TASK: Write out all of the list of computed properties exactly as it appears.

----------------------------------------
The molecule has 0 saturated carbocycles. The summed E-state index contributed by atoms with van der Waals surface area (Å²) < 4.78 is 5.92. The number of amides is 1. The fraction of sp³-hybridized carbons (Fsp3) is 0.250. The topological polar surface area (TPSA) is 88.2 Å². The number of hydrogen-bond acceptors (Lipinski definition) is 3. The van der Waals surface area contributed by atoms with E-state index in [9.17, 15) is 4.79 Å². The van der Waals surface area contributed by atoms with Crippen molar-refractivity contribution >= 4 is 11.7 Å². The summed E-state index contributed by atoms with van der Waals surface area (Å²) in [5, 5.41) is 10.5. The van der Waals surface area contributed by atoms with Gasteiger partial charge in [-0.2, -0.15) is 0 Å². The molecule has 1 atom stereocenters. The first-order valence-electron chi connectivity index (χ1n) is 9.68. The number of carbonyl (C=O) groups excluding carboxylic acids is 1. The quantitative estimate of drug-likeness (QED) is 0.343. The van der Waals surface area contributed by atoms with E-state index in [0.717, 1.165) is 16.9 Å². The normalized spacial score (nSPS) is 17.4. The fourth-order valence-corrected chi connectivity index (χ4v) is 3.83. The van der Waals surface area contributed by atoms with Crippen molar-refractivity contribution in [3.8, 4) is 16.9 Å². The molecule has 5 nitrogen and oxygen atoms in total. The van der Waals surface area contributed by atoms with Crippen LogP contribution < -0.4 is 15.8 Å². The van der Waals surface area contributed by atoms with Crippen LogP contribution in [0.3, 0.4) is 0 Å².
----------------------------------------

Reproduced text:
The molecule has 0 saturated carbocycles. The summed E-state index contributed by atoms with van der Waals surface area (Å²) < 4.78 is 5.92. The number of amides is 1. The fraction of sp³-hybridized carbons (Fsp3) is 0.250. The topological polar surface area (TPSA) is 88.2 Å². The number of hydrogen-bond acceptors (Lipinski definition) is 3. The van der Waals surface area contributed by atoms with E-state index in [9.17, 15) is 4.79 Å². The van der Waals surface area contributed by atoms with Crippen molar-refractivity contribution >= 4 is 11.7 Å². The summed E-state index contributed by atoms with van der Waals surface area (Å²) in [5, 5.41) is 10.5. The van der Waals surface area contributed by atoms with Gasteiger partial charge in [-0.2, -0.15) is 0 Å². The molecule has 1 atom stereocenters. The first-order valence-electron chi connectivity index (χ1n) is 9.68. The number of carbonyl (C=O) groups excluding carboxylic acids is 1. The quantitative estimate of drug-likeness (QED) is 0.343. The van der Waals surface area contributed by atoms with E-state index in [0.717, 1.165) is 16.9 Å². The normalized spacial score (nSPS) is 17.4. The fourth-order valence-corrected chi connectivity index (χ4v) is 3.83. The van der Waals surface area contributed by atoms with Crippen molar-refractivity contribution in [3.8, 4) is 16.9 Å². The molecule has 5 nitrogen and oxygen atoms in total. The van der Waals surface area contributed by atoms with Crippen LogP contribution < -0.4 is 15.8 Å². The van der Waals surface area contributed by atoms with Crippen LogP contribution in [0.3, 0.4) is 0 Å².